Phytophthora parasitica Dastur var. nicotianae (Breda de Haan) Tucker
By Melinda Sullivan
PP 728 – Soilborne Pathogens Class Project
Phytophthora parasitica var. nicotianae causes black shank, a severe root and crown rot of all types of cultivated tobacco. In 1896, Van Breda de Haan named the fungus Phytophthora nicotianae, but he described a mixed culture and failed to give a Latin description for the organism (3). In India, in 1913, Dastur described a similar organism pathogenic to castor bean (but not to tobacco) and named the organism P. parastica. Tucker renamed the fungus that attacks tobacco P. parasitica Dastur var. nicotianae (Breda de Haan) Tucker, and this is the name currently used by most tobacco pathologists (3). In 1963, Waterhouse concluded that the name P. nicotianae had priority and stated that the correct name of the black shank pathogen of tobacco was P. nicotianae Breda de Haan var. nicotianae Waterhouse (3). Both names are used to describe this pathogen, but they should not be considered synonymous (3). Until a detailed taxonomic study is conducted to clarify the current taxonomic confusion, P. parasitica var. nicotianae will be used in this profile.
At least four races of the pathogen are known. Race O is predominate.
Other races have been reported from specific geographical locations, developing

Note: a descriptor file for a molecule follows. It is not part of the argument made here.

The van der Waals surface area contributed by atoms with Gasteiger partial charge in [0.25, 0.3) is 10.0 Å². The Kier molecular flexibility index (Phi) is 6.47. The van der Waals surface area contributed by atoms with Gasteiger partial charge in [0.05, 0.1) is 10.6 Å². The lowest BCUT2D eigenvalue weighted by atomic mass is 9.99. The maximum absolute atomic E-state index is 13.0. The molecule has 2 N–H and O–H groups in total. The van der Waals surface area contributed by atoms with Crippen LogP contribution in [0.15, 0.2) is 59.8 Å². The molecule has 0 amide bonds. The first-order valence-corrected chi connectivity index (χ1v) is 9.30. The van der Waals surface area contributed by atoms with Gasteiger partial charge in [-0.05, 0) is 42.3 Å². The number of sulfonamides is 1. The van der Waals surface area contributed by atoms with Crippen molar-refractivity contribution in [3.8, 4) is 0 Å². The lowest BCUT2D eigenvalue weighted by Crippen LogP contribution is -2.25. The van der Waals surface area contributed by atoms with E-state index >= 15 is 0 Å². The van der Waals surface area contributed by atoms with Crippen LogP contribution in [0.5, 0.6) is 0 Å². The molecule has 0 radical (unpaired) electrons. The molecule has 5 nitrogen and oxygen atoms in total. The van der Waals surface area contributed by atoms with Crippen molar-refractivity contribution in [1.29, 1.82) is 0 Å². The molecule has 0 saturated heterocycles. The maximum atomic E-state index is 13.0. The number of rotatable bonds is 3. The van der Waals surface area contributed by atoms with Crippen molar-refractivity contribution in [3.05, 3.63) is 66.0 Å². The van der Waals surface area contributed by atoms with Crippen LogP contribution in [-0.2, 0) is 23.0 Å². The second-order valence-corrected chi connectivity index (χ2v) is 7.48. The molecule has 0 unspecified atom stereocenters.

as a result of specific resistance genes used in cultivars grown in the
Tobacco (Nicotiana tabacum) is the only known host for this pathogen. The disease was first described by Van Breda de Haan from Java (Indonesia) in 1896 (3). The disease was introduced into the United States and first observed in southern Georgia around 1915 (3). P. parasitica var. nicotianae was first introduced into the flue-cured and burley tobacco areas of North Carolina, Tennessee, and Kentucky in the 1930s and is now widely established in all major tobacco-producing areas in the United States. Black shank occurs worldwide, but the disease is most severe in warmer climates (3).
fungus can be recovered from soil or plant material by baiting procedures
or by use of a selective agar medium (3). An excellent selective medium